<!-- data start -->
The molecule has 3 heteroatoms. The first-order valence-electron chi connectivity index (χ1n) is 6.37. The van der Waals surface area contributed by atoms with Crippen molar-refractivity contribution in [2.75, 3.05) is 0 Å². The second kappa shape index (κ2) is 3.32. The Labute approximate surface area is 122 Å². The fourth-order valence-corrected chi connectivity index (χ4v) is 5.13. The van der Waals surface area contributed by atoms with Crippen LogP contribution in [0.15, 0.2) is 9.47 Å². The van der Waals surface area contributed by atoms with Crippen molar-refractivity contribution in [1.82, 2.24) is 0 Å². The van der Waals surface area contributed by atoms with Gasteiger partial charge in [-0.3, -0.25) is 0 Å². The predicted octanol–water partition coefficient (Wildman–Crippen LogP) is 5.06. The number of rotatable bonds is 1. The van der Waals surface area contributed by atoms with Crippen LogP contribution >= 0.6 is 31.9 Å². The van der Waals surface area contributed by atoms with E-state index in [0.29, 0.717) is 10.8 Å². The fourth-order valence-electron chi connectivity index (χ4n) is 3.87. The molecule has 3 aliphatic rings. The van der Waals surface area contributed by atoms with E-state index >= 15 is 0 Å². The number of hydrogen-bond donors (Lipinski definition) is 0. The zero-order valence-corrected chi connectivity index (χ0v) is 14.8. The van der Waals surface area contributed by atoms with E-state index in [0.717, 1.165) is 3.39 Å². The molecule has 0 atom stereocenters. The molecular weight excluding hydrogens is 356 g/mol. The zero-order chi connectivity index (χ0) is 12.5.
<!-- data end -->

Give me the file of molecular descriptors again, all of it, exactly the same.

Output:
The molecule has 3 heteroatoms. The first-order valence-electron chi connectivity index (χ1n) is 6.37. The van der Waals surface area contributed by atoms with Crippen molar-refractivity contribution in [2.75, 3.05) is 0 Å². The second kappa shape index (κ2) is 3.32. The Labute approximate surface area is 122 Å². The fourth-order valence-corrected chi connectivity index (χ4v) is 5.13. The van der Waals surface area contributed by atoms with Crippen LogP contribution in [0.15, 0.2) is 9.47 Å². The van der Waals surface area contributed by atoms with Crippen molar-refractivity contribution in [1.82, 2.24) is 0 Å². The van der Waals surface area contributed by atoms with Gasteiger partial charge in [-0.3, -0.25) is 0 Å². The predicted octanol–water partition coefficient (Wildman–Crippen LogP) is 5.06. The number of rotatable bonds is 1. The van der Waals surface area contributed by atoms with Crippen LogP contribution >= 0.6 is 31.9 Å². The van der Waals surface area contributed by atoms with E-state index in [0.29, 0.717) is 10.8 Å². The fourth-order valence-electron chi connectivity index (χ4n) is 3.87. The molecule has 3 aliphatic rings. The van der Waals surface area contributed by atoms with E-state index >= 15 is 0 Å². The number of hydrogen-bond donors (Lipinski definition) is 0. The zero-order valence-corrected chi connectivity index (χ0v) is 14.8. The van der Waals surface area contributed by atoms with E-state index in [0.717, 1.165) is 3.39 Å². The molecule has 0 atom stereocenters. The molecular weight excluding hydrogens is 356 g/mol. The zero-order chi connectivity index (χ0) is 12.5.